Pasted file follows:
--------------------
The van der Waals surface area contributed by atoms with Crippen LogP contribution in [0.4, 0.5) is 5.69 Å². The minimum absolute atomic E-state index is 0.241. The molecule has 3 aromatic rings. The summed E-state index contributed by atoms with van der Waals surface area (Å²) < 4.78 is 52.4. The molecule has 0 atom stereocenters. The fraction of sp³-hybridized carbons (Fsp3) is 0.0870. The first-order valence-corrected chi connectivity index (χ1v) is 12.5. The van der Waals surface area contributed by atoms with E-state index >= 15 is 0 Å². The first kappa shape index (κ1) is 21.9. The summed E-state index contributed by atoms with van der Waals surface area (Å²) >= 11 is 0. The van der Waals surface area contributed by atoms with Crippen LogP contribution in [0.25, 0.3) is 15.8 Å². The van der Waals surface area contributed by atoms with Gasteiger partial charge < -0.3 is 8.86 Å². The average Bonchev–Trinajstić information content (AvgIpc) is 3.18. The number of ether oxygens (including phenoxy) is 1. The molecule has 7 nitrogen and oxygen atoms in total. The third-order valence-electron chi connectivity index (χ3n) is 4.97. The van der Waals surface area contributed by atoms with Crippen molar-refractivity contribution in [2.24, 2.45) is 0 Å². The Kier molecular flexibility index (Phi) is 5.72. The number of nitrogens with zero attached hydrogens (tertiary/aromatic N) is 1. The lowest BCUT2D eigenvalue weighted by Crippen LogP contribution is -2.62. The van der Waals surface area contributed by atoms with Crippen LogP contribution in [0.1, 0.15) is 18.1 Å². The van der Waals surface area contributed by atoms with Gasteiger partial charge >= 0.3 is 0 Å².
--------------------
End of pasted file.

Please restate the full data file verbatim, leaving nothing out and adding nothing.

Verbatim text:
The van der Waals surface area contributed by atoms with Crippen LogP contribution in [0.4, 0.5) is 5.69 Å². The minimum absolute atomic E-state index is 0.241. The molecule has 3 aromatic rings. The summed E-state index contributed by atoms with van der Waals surface area (Å²) < 4.78 is 52.4. The molecule has 0 atom stereocenters. The fraction of sp³-hybridized carbons (Fsp3) is 0.0870. The first-order valence-corrected chi connectivity index (χ1v) is 12.5. The van der Waals surface area contributed by atoms with E-state index >= 15 is 0 Å². The first kappa shape index (κ1) is 21.9. The summed E-state index contributed by atoms with van der Waals surface area (Å²) >= 11 is 0. The van der Waals surface area contributed by atoms with Crippen LogP contribution in [0.25, 0.3) is 15.8 Å². The van der Waals surface area contributed by atoms with Gasteiger partial charge < -0.3 is 8.86 Å². The average Bonchev–Trinajstić information content (AvgIpc) is 3.18. The number of ether oxygens (including phenoxy) is 1. The molecule has 7 nitrogen and oxygen atoms in total. The third-order valence-electron chi connectivity index (χ3n) is 4.97. The van der Waals surface area contributed by atoms with Crippen molar-refractivity contribution in [2.24, 2.45) is 0 Å². The Kier molecular flexibility index (Phi) is 5.72. The number of nitrogens with zero attached hydrogens (tertiary/aromatic N) is 1. The lowest BCUT2D eigenvalue weighted by Crippen LogP contribution is -2.62. The van der Waals surface area contributed by atoms with Crippen LogP contribution in [0.1, 0.15) is 18.1 Å². The van der Waals surface area contributed by atoms with Gasteiger partial charge >= 0.3 is 0 Å².